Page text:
Updated: Feb 3
A newer variant of SARS-CoV-2 designated as B.1.1.529 was reported to the World Health Organization or WHO on 24th November 2021. This newer variant was first of all detected in collected specimens on 11th November, 2021 in Botswana and 14th November, 2021 in South Africa.
On 26th November 2021, WHO designated it as B.1.1.529 (Omicron) and classified it as a “Variant of Concern”. On 30th November 2021, the United States (US) also designated “Omicron” as a “Variant of Concern” and on 1st December 2021, the first confirmation of Omicron in the United States was identified.
Center for Disease Control (CDC) has collaborated globally with public health as well as Industrial partners towards learning in terms of Omicron along with continued monitoring of the course of the disease. The CDC has made use of genomic surveillance throughout the course or duration of this pandemic for tracking various variants of SARS-CoV-2, a virus that is responsible for causing COVID-19. It acts by constantly informing public health care practices. However, there is not much clarity regarding its speed, extensiveness of severances of disease it may cause, and the efficiency of currently available vaccines and medicines against this newly discovered variant.
What are the previously known COVID-19 variants?
Throughout the ongoing COVID-19 pandemic disease, numerous COVID-19 variants have been shown to emerge. SARS-CoV-2 has continued to undergo mutation along with evolution. At the same time, due to genetic mutations in its “delta” variant, its transmissibility or speed of spread may be more rapid or transmissible. Thus, making it more contagious when compared to the original type of “SARS-CoV-2” that was discovered in December 2019.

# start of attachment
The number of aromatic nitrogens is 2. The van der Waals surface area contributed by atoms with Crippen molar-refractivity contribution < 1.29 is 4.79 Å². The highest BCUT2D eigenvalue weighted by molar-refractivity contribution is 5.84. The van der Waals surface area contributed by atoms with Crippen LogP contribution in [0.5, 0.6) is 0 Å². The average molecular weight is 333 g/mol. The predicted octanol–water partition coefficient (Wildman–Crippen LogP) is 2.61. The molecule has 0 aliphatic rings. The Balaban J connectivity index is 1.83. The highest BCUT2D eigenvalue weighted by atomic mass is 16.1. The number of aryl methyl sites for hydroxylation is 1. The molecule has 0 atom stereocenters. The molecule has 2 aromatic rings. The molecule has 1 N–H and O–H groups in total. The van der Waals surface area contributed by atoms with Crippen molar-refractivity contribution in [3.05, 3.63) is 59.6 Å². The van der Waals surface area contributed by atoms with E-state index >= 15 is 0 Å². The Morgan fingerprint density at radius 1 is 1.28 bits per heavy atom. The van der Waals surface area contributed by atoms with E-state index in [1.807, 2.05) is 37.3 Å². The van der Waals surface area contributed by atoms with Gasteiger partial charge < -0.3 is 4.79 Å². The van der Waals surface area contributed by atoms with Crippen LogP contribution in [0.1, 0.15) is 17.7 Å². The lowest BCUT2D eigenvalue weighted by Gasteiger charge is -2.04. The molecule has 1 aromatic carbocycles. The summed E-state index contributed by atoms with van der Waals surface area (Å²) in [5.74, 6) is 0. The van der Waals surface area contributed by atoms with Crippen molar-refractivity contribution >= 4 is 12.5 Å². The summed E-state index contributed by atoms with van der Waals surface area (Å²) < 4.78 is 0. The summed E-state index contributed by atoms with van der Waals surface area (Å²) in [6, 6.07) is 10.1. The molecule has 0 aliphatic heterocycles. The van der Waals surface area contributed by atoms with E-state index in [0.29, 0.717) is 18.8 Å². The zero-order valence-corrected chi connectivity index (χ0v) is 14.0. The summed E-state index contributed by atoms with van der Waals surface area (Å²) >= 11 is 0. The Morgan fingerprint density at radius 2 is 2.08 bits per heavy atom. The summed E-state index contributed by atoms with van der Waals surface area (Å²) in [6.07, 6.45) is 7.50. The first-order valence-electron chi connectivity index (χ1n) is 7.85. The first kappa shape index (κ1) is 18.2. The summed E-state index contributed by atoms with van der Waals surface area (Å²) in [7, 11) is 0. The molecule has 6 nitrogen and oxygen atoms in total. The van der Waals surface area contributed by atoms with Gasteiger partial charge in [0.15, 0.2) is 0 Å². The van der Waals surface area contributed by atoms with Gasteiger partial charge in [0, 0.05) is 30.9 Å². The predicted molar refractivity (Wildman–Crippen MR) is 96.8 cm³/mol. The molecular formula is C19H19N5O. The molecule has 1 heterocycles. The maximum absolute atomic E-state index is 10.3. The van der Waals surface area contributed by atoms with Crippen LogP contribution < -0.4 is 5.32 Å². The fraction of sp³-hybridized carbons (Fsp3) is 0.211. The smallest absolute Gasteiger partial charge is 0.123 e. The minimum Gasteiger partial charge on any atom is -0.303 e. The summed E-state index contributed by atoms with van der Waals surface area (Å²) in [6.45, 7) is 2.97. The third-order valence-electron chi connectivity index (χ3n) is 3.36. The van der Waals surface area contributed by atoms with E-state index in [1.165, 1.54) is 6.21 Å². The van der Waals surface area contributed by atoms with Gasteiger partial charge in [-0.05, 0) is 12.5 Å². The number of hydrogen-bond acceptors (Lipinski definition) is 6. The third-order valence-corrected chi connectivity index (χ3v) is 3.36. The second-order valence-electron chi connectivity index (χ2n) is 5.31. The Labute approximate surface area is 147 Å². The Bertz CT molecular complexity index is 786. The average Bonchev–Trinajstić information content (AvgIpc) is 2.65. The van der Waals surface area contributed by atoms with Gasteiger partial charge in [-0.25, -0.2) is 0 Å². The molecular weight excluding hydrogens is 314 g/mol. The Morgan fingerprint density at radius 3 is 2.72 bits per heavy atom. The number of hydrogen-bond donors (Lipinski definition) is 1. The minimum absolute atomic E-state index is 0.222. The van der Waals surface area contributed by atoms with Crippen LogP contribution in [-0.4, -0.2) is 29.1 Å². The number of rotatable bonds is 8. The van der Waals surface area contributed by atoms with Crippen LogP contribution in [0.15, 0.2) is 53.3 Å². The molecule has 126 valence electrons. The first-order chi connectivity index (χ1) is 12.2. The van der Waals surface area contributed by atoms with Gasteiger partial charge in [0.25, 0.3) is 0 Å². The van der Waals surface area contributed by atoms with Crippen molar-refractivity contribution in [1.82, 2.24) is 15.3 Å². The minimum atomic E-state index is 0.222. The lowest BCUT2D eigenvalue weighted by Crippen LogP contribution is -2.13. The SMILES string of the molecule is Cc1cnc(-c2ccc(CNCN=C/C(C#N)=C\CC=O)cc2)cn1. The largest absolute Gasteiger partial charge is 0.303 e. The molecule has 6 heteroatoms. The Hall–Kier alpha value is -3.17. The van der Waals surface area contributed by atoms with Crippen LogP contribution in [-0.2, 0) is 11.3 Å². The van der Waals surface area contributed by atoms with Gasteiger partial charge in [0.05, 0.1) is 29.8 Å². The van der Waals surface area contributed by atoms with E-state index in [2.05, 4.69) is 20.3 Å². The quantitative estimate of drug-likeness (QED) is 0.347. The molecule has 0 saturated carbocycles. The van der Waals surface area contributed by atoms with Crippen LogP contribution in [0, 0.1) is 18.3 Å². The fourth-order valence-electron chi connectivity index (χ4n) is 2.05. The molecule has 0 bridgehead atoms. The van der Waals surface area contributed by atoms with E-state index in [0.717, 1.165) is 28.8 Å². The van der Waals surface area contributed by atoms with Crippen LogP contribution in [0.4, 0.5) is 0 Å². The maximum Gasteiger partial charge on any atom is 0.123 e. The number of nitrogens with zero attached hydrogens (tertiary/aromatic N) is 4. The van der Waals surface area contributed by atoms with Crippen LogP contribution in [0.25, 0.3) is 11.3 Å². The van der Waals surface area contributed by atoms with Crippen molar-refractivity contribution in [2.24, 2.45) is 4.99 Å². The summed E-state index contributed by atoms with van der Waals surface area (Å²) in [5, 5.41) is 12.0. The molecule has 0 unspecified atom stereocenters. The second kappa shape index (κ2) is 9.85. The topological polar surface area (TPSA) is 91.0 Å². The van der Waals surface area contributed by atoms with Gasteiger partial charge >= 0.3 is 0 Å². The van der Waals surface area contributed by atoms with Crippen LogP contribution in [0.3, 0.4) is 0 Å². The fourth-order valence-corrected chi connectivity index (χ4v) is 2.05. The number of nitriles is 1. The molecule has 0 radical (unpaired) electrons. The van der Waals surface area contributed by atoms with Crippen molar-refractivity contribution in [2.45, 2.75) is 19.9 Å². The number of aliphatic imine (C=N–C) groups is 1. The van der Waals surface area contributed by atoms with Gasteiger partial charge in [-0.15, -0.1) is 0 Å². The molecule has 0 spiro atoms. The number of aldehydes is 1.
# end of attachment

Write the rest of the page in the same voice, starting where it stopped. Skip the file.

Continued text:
The “SIG Variant” classification system has defined four categories of variants of SARS-CoV-2:
(a) Variants Being Monitored or VBM: These include Alpha (B.1.1.7 and Q lineages), Beta (B.1.351 and its descendent lineages), Gamma (P.1 and its subsequent lineages), Epsilon variant that includes B.1.427 and B.1.429 strain, Eta strain (B.1.525), Iota or B.1.526 variant, Kappa or B.1.617.1 strain, 1.617.3 strain, Mu (B.1.621 and B.1.621.1) strain and Zeta (P.2) variant.
(b) Variant of Interest or VOI
(c) Variant of Concern or VOC
(d) Delta (B.1.617.2 and AY variants)
(e) the newly discovered, Omicron (B.1.1.529 variant) and
(f) Variant of High Consequence or VOHC: Till now, no variants have been discovered under this category.
Newer SARS-CoV-2 variants are constantly seen to emerge. Hence, a better system of surveillance may be able to identify more such strains or variants. Most of the newer variants have been demonstrated to fade away. These include a few of the earlier variants that were considered as Variants of interest or VOI. It has been hypothesized that if B.1.1.529 variant has enough transmissibility for outcompeting pre-existing Delta variant, there is a possibility that it may disappear similarly.
How is Omicron different from other COVID19 variants?
The B.1.1.529 has been discovered as having a total of 32 genetic mutations in its genetic structure that is responsible for the “Corona-virus spike protein" when compared with the original SARS-CoV-2 strain that was first of all identified in Wuhan city located in China. Most of these genomic mutations are present in numerous other Variants of Concerns that include the Delta variant, however, most of the other strains may not exhibit.
It has been postulated that by looking at the large numbers of genetic mutations that have accumulated in a single episode of burst, this variant has been thought to have undergone evolution during chronic infectivity of an immune-compromised subject, most probably within an untreated HIV or AIDS patient.